They ate actual Beluga Caviar when shooting the dining scene, but not everything is historically accurate!
Early on in the movie, James Cameron re-created this actual photo of a boy spinning a top on the deck of the Titanic.
The duplicate Titanic they built for the film was a replica of the starboard side of the ship, but it was actually the port side that faced the docks at Southhampton. So for historical accuracy, everything on the set was built backward (note the “White Star Line” sign), and the footage was flipped in post production…
…and when I say everything, I mean everything — including the tickets:
It might be difficult to see from this angle, but the fourth smoke stack doesn’t emit as much smoke as the other three. This is a true-to-life detail as only three of the four stacks were connected to the ship’s furnaces. The fourth stack was mostly for aesthetics, but might’ve also provided ventilation for the kitchens.
When shooting the dining scene where Jack attends a first-class dinner with Rose’s party, actual Beluga Caviar was served to the actors.
It might not surprise you to learn that Jack’s sketch of Rose wasn’t really done by Leonardo DiCaprio — it was actually drawn by director James Cameron.
Speaking of the sketches, when Rose is looking at Jack’s sketchbook he shows her a drawing he did of a one-legged prostitute that the audience isn’t given a chance to really see — that is, unless you pause the movie at just the right moment:
While they were filming the scene just after the ship goes down when Rose is floating on that controversial door, the water was probably just a little bit colder than it actually should have been, and Kate Winslet ended up getting hypothermia:
And that’s not even the worst of it: As they filmed the scene when Jack and Rose were running from a wave that was sweeping down a corridor, Kate’s dress got caught and she reportedly almost drowned.
The 1912 Renault Type CB Coupe de Ville being hoisted onto the ship at the beginning of the movie is the same one Jack and Rose have sex in later on. And guess what? According to the ship’s manifest, there actually was one of these aboard the Titanic, and amateur treasure hunters have launched several expeditions in an attempt to locate it at the bottom of the Atlantic Ocean (to no avail).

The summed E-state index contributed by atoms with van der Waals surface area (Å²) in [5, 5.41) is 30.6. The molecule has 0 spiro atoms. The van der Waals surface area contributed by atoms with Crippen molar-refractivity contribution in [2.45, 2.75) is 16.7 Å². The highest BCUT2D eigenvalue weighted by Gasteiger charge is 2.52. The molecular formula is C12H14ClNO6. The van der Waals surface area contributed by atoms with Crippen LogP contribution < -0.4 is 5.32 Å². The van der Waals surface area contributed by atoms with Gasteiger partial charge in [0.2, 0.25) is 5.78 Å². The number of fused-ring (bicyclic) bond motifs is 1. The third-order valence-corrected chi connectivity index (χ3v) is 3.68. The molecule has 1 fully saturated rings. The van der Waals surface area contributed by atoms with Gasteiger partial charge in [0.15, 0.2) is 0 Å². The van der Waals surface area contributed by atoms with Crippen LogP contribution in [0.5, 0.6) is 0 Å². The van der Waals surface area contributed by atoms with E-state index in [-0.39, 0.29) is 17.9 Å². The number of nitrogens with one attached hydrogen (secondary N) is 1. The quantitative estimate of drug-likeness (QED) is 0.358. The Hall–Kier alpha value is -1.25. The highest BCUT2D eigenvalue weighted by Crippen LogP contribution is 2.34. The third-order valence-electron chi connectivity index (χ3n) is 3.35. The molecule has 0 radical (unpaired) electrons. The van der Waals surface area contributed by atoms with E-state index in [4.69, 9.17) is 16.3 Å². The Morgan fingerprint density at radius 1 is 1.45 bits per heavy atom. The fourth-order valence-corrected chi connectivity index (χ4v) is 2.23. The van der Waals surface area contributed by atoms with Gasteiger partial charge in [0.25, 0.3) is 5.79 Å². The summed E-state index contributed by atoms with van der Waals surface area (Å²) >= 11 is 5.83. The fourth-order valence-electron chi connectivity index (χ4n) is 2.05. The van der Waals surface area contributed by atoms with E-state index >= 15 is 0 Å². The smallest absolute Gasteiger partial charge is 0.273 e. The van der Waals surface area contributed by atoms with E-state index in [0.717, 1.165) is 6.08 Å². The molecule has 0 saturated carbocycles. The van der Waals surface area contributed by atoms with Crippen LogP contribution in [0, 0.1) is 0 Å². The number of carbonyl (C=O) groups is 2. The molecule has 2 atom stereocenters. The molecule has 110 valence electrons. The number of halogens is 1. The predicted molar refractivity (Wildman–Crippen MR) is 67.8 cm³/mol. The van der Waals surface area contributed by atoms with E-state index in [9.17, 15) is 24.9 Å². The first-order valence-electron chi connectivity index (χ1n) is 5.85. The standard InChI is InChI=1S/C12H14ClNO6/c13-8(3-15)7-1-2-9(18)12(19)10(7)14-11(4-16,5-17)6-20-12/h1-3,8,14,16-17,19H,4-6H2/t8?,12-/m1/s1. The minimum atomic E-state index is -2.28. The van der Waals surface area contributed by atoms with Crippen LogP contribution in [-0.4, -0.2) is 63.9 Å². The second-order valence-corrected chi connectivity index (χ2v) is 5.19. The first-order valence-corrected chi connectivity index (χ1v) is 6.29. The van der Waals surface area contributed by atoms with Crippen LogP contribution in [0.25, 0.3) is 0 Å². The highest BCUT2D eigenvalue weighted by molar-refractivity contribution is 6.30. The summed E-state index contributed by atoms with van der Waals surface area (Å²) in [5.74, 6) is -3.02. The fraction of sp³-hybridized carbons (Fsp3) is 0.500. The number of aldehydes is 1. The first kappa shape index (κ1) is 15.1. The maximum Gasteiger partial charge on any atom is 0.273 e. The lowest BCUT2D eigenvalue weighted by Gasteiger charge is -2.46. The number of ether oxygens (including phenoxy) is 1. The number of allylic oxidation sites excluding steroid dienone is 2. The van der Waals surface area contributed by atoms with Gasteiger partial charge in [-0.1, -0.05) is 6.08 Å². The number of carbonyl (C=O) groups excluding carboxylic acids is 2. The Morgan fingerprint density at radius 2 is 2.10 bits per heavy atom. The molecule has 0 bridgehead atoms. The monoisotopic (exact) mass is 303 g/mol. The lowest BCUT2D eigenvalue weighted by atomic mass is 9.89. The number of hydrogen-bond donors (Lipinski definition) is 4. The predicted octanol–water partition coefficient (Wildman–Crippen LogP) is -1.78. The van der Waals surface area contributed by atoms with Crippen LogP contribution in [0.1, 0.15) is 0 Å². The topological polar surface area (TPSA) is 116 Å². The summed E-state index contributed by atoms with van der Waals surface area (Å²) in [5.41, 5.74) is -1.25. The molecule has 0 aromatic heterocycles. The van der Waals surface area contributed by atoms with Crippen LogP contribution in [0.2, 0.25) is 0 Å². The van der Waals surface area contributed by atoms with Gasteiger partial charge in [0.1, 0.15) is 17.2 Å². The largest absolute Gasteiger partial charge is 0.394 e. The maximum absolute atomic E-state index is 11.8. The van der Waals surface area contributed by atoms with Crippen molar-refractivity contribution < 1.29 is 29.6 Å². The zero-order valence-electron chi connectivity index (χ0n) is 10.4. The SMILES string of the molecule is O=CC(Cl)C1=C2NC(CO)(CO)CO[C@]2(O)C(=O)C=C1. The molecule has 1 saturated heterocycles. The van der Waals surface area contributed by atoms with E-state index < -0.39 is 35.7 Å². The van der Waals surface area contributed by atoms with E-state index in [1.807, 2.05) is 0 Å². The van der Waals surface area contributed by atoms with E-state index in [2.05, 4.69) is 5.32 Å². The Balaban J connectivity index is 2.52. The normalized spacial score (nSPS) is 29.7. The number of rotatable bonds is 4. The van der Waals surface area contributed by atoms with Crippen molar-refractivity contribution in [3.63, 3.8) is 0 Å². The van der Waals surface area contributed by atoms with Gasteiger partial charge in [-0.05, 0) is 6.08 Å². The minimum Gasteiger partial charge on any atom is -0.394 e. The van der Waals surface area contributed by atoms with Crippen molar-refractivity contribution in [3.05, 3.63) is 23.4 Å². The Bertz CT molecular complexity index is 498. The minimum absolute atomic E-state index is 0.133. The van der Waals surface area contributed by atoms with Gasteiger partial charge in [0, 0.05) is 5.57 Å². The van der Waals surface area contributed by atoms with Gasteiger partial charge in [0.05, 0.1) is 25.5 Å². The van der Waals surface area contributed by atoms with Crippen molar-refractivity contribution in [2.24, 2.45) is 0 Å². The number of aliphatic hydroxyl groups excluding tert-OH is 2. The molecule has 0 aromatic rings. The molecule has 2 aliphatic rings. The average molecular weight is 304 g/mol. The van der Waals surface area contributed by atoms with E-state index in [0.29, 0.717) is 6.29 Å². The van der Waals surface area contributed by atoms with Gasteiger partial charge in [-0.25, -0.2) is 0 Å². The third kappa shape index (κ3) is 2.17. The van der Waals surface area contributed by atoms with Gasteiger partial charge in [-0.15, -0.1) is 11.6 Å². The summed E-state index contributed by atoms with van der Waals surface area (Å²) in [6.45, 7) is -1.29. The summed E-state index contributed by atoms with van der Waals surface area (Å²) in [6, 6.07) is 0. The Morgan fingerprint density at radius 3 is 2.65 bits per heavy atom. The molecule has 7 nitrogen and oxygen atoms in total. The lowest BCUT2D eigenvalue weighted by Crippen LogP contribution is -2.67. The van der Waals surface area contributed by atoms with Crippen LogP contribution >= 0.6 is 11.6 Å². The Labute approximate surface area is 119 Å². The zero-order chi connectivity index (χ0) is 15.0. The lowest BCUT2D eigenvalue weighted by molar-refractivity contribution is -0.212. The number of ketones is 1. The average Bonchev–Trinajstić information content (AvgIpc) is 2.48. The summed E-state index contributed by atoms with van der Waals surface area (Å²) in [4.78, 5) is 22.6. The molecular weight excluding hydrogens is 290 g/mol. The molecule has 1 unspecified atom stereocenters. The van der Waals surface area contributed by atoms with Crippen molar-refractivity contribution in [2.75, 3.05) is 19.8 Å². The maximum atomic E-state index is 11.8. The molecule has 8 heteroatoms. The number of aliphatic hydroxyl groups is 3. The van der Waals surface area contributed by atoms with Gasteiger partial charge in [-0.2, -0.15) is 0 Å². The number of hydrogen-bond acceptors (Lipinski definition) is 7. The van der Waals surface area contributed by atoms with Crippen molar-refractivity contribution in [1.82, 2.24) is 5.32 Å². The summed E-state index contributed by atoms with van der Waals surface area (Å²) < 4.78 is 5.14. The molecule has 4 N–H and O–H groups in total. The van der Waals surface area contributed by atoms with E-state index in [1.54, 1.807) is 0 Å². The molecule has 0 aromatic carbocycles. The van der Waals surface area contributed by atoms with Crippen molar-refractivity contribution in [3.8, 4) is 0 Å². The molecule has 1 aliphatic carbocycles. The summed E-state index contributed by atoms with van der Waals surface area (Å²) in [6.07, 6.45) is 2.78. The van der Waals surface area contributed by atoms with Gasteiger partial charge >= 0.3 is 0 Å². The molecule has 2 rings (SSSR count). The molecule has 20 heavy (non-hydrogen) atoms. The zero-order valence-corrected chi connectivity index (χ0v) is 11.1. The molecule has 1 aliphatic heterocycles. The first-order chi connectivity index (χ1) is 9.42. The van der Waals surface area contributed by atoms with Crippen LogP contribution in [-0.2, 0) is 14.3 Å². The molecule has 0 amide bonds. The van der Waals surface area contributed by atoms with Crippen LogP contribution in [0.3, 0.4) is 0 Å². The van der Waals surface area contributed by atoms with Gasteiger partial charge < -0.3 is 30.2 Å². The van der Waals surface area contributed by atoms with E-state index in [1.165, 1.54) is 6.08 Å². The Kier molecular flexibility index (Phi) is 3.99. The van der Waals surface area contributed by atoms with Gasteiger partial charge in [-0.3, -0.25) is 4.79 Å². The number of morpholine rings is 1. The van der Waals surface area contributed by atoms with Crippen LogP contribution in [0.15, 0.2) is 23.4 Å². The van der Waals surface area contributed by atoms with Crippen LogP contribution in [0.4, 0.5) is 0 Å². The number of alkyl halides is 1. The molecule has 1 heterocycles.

At the end of the movie when Jack and Rose meet by the clock, the clock reads 2:20. In real life, the Titanic sank at 2:20 a.m.
An inquiry made in 1912, shortly after the tragedy, found that there were 37 seconds between when the iceberg was spotted and when it made contact with the ship. In the film, Cameron made sure the scene between the spotting and the impact lasted precisely 37 seconds.
Despite Cameron’s apparent obsession with historical accuracy, right down to the smallest of details, there were still a few errors. At one point Jack tells Rose that he went fishing on Lake Wissota in Wisconsin, which is impossible considering the lake wasn’t formed until five years after the Titanic sank due to the construction of a hydroelectric dam.
He also got the sky wrong in the original theatrical release — an oversight he likely never expected to be called out for. Instead of an actual night sky, it was just a random assortment of barely visible white dots — he corrected this in the 2012 rerelease after being called out by Neil DeGrasse Tyson.
At the very beginning of the movie, one of the items Jack and Fabrizio win in the card game is a pocket knife. When the ship is sinking, Fabrizio uses that same knife to cut down a lifeboat.
Speaking of the poker game, Jack shows a mean poker face when drawing his winning card — it was a tense moment. In reality, he already had three of a kind and would’ve won the game anyway.
Remember this guy? Jack and Rose encounter him on the deck as the ship is going down. Did you know he’s based on an actual Titanic survivor by the name of Charles Joughin, who was the chief baker and one of the best paid crewmen on the ship?
The man and woman that lie in bed together as their room floods are also based on real people: Isidor and Ida Straus, co-owners of Macy’s Department Store, who died in the wreck.
This actual artifact recovered from the wreckage and that you can see at the Maritime Museum of the Atlantic in Halifax, Nova Scotia (left), looks suspiciously similar to that infamous “door” that’s been so hotly debated since the movie’s release over 20 years ago.
There’s a scene in which Thomas Andrews, upon realizing that the “unsinkable” ship he designed is sinking, rests both hands on the mantle and stares into the clock. That moment is a direct reference to a scene in A Night to Remember (1958), which is also about the Titanic tragedy.
At one point Jack tells Rose he’ll take her to the Santa Monica Pier where they’ll “ride on the rollercoaster til [they] throw up, then […] ride horses on the beach, right in the surf.” At the end, when it’s panning through Rose’s old photos, there’s one of her on horseback with the Santa Monica Pier in the background.
During this heart-wrenching scene where a mother is trying to soothe her children as the ship sinks, she tells them of Tír na nÓg, which is paradise in Celtic mythology. Another name for it is “Tír fo Thuinn,” which translates to “Land Under The Wave,” as one of the methods for getting there is by going underwater.
And lastly, when we first meet Rose, she’s wearing a sort of locket that appears to be of a similar size and shape as the Heart of the Ocean. We now know she had it all along, but had she been wearing it all these years too?
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